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Title:        MAPS FOR LOOKING SIDEWAYS…Solo show of Shiladitya Sarkar

Dates:      29 MARCH – 19 APRIL’10

Maps for looking sideways……

The allusion in Shiladitya Sarkar's mixed media works on paper is toward intertextuality. To know what Shiladitya has done and why, one has to know what codes have been broken and why. At the base of these works, there seems to be an engagement with challenging and re-locating modernist constructs. It is the codes of Modernism that Shiladitya is convinced to break, from within a seemingly Modernist arena charted by his works. Shiladitya does not stop at his critique but makes a statement. His sense-making strategy is multi-pronged, while the works are rather an active interplay of his positions than their deconstructed documentation.

The works seem to cheer/ ruminate/ ideate/ nostalgize/ presume the possibilities that precede change. Possibilities that invite change or even induce it. What makes possibilities 'happen', or one possibility to grow and others die? What is the agency that shapes these possibilities? A modernist position is to believe in the binary of Man Vs. Nature. If venture and violence / redefinition and reconciliation mark the process of change brought about by human effort, the interplay of eternal and ephemeral recurs when things change naturally. A modernist non-representative painting with its general inclination toward the man-made would rejoice in asymmetry, stark lines and strokes, and would uphold the uniqueness of the picture-plane. While a tribal, folk ‘pre-modern’ artist would follow the practices deemed eternal by him/her, and would craft the painting. Shiladitya also uses the Dadaist device of mockery, but in his own way to write an unreadable mock script over the picture-plane. Elsewhere in his schemata, the bold, masculine strokes are often challenged by repetitive and craft-like processes of producing lines with the use of the brush that is informed by calligraphy as well. Lines infested by small white rounds, done by stamping a round part of a pen or the like, further an argument against the prescriptive usage of tools and materials.

The present show makes room(s) for two bodies of work. The first is a fair selection of his recent suite of non-representational works, while the other is a miniscule culled from a multitude of figurations that Shiladitya has been doing over the years. There is no single narrative that binds these two, yet their togetherness, while being exhibited or otherwise, is notable. They are both parts of Shiladitya’s larger project to unlearn the excesses of Modern Art, and re-locating the Modern vis-à-vis a computer-inclined, consumerism-centered congestion of the contemporary in art. However strong the modernist inclination may seem in Shiladitya’s work, esp. his figurative works, conversations with Shiladitya reveal his urge to critique the notions and processes that would relegate Modernity to something Western, violent, Nehruvian or fascist. He advocates a reinvention of (the early modernist ideals, as history might brand them,) values like individual rationality and spontaneity, that might have their place in contemporary, plural, post-global and wired existence.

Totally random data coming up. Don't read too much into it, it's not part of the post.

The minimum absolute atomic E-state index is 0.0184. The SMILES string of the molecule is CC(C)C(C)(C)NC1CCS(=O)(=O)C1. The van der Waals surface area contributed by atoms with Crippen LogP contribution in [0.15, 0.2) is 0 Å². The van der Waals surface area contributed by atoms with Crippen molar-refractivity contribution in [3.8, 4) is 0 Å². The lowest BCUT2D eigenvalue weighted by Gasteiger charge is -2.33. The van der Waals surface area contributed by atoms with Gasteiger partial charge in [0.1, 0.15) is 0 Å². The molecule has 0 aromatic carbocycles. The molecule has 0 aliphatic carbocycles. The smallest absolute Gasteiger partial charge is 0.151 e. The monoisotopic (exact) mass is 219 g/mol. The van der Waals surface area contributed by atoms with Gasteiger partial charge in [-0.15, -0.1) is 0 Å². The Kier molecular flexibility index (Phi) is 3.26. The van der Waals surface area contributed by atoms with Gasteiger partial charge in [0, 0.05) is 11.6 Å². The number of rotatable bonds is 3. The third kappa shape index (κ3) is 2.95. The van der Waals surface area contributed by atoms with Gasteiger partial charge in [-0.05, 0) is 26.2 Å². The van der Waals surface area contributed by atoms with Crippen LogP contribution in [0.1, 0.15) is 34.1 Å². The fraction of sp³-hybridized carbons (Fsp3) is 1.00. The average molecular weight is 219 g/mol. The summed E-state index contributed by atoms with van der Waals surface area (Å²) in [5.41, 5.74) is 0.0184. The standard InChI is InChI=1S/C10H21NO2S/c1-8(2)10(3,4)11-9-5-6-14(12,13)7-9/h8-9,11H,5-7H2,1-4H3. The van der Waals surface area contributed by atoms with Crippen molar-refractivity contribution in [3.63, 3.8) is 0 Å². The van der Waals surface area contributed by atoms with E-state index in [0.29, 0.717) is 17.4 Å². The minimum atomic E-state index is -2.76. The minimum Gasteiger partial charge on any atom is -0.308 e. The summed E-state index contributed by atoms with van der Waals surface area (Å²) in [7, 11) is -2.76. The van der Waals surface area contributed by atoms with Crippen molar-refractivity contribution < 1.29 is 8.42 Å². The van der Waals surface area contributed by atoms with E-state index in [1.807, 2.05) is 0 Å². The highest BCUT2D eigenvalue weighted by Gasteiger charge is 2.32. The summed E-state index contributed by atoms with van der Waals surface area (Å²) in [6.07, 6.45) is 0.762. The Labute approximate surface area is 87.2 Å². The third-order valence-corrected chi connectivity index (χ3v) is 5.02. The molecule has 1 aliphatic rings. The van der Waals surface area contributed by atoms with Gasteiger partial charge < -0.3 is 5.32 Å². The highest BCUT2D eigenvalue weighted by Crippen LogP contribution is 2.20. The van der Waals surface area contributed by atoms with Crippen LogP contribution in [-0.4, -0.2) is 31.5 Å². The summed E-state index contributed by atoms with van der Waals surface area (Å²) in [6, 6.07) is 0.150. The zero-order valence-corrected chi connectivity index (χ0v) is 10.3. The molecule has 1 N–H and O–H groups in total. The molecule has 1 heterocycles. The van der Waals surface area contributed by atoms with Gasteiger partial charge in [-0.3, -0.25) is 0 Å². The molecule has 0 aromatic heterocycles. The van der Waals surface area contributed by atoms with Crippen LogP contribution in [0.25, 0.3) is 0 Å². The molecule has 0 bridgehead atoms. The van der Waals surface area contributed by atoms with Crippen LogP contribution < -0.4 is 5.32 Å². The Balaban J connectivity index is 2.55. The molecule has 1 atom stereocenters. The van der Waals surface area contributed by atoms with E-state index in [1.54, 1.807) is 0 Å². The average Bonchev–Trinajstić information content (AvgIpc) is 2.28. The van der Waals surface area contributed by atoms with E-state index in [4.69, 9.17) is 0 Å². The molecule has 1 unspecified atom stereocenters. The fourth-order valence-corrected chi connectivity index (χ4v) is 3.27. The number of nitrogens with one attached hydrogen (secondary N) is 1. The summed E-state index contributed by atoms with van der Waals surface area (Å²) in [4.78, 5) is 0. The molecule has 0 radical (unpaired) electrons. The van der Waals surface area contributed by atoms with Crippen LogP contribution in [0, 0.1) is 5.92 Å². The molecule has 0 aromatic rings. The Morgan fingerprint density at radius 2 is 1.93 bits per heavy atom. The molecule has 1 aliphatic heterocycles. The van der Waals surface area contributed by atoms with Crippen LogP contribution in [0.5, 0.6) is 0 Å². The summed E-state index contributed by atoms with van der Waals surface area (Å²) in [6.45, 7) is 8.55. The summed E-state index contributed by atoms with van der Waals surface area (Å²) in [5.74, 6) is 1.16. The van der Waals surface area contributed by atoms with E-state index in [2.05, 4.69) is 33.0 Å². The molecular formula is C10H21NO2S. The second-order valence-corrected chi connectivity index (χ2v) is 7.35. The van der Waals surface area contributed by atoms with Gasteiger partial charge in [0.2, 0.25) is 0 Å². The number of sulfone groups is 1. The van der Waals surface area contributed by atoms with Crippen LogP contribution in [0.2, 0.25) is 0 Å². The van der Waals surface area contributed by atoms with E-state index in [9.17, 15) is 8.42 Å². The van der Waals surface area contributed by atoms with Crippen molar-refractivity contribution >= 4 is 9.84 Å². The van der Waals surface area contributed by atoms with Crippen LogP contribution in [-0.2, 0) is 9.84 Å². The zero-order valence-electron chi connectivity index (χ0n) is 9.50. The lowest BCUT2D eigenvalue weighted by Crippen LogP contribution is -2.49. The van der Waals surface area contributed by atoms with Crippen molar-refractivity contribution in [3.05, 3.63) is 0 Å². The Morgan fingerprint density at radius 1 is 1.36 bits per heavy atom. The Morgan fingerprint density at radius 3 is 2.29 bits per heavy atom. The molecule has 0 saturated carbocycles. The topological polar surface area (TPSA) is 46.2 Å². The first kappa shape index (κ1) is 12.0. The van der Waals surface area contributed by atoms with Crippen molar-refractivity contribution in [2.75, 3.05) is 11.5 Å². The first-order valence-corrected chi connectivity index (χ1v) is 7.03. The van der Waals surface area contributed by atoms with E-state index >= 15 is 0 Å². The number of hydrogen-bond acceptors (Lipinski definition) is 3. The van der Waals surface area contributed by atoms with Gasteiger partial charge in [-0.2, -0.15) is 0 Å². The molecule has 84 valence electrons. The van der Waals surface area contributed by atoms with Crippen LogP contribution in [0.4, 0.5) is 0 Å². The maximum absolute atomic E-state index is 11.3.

This insistence on such values may command a different reading of Shiladitya’s works. While processes that make these works, already endorse an interculturalist position, they do not entangle themselves in the idea of a universal culture, dictated by computers, consumerism or media. The deliberate choice to follow the pre-computers meaning of ‘mixed media on paper’, is at once a limiting and a liberating force. It limits the innumerable possibilities of having found/browsed imagery inadvertently enhancing the suggestive content of the work. It also undermines the post-television dictum of ‘less attention span’ of the viewer and makes him see the work and go back to it with reference to other works in the same suite, where it turns out to be a liberating experience.

To Shiladitya, his project is that to chart the conflicting spaces and conflicting time zones that challenge us in our self-conception, and amputates the possibility to bridge these gaps. The multicultural existence cannot be a product of ‘now’. It is bound to have strands and bays that belong to far or near past / future. Shiladitya’s works map the contemporary terrain with an aim to navigate through the time zones that belong elsewhere. If one cares to look up these maps, a word of caution: look sideways, don’t follow the grid.

Abhijeet Tamhane March 2010


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